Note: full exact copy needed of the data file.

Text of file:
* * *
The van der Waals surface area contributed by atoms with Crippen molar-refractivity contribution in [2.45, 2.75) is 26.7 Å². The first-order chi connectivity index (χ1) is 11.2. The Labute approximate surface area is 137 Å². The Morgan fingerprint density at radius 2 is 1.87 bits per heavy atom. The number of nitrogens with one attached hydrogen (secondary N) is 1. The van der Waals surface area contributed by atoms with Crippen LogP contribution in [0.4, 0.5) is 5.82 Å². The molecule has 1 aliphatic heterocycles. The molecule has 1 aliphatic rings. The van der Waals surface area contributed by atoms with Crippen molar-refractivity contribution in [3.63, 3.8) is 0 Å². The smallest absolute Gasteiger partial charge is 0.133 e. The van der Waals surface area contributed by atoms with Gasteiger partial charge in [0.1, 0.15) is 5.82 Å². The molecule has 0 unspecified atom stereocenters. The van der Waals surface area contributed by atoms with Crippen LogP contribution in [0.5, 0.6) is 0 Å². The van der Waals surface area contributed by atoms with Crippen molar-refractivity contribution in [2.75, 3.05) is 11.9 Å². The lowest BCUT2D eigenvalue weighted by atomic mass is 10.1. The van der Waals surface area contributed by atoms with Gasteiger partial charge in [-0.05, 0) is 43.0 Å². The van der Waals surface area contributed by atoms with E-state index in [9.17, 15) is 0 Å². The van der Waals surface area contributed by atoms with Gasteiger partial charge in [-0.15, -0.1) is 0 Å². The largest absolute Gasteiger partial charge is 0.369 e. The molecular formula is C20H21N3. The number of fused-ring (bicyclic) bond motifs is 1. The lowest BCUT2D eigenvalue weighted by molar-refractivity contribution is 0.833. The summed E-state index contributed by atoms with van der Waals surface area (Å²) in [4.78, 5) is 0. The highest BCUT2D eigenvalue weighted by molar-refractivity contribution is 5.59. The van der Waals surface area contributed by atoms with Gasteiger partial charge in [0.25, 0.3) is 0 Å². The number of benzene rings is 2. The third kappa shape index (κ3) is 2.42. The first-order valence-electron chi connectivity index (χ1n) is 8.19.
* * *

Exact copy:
The van der Waals surface area contributed by atoms with Crippen molar-refractivity contribution in [2.45, 2.75) is 26.7 Å². The first-order chi connectivity index (χ1) is 11.2. The Labute approximate surface area is 137 Å². The Morgan fingerprint density at radius 2 is 1.87 bits per heavy atom. The number of nitrogens with one attached hydrogen (secondary N) is 1. The van der Waals surface area contributed by atoms with Crippen LogP contribution in [0.4, 0.5) is 5.82 Å². The molecule has 1 aliphatic heterocycles. The molecule has 1 aliphatic rings. The van der Waals surface area contributed by atoms with Crippen molar-refractivity contribution in [3.63, 3.8) is 0 Å². The smallest absolute Gasteiger partial charge is 0.133 e. The van der Waals surface area contributed by atoms with Gasteiger partial charge in [0.1, 0.15) is 5.82 Å². The molecule has 0 unspecified atom stereocenters. The van der Waals surface area contributed by atoms with Crippen LogP contribution in [0.5, 0.6) is 0 Å². The van der Waals surface area contributed by atoms with Crippen molar-refractivity contribution in [2.75, 3.05) is 11.9 Å². The lowest BCUT2D eigenvalue weighted by atomic mass is 10.1. The van der Waals surface area contributed by atoms with Gasteiger partial charge in [-0.05, 0) is 43.0 Å². The van der Waals surface area contributed by atoms with E-state index in [9.17, 15) is 0 Å². The van der Waals surface area contributed by atoms with Gasteiger partial charge in [-0.15, -0.1) is 0 Å². The largest absolute Gasteiger partial charge is 0.369 e. The molecular formula is C20H21N3. The number of fused-ring (bicyclic) bond motifs is 1. The lowest BCUT2D eigenvalue weighted by molar-refractivity contribution is 0.833. The summed E-state index contributed by atoms with van der Waals surface area (Å²) in [4.78, 5) is 0. The highest BCUT2D eigenvalue weighted by molar-refractivity contribution is 5.59. The van der Waals surface area contributed by atoms with Gasteiger partial charge in [0.25, 0.3) is 0 Å². The number of benzene rings is 2. The third kappa shape index (κ3) is 2.42. The first-order valence-electron chi connectivity index (χ1n) is 8.19.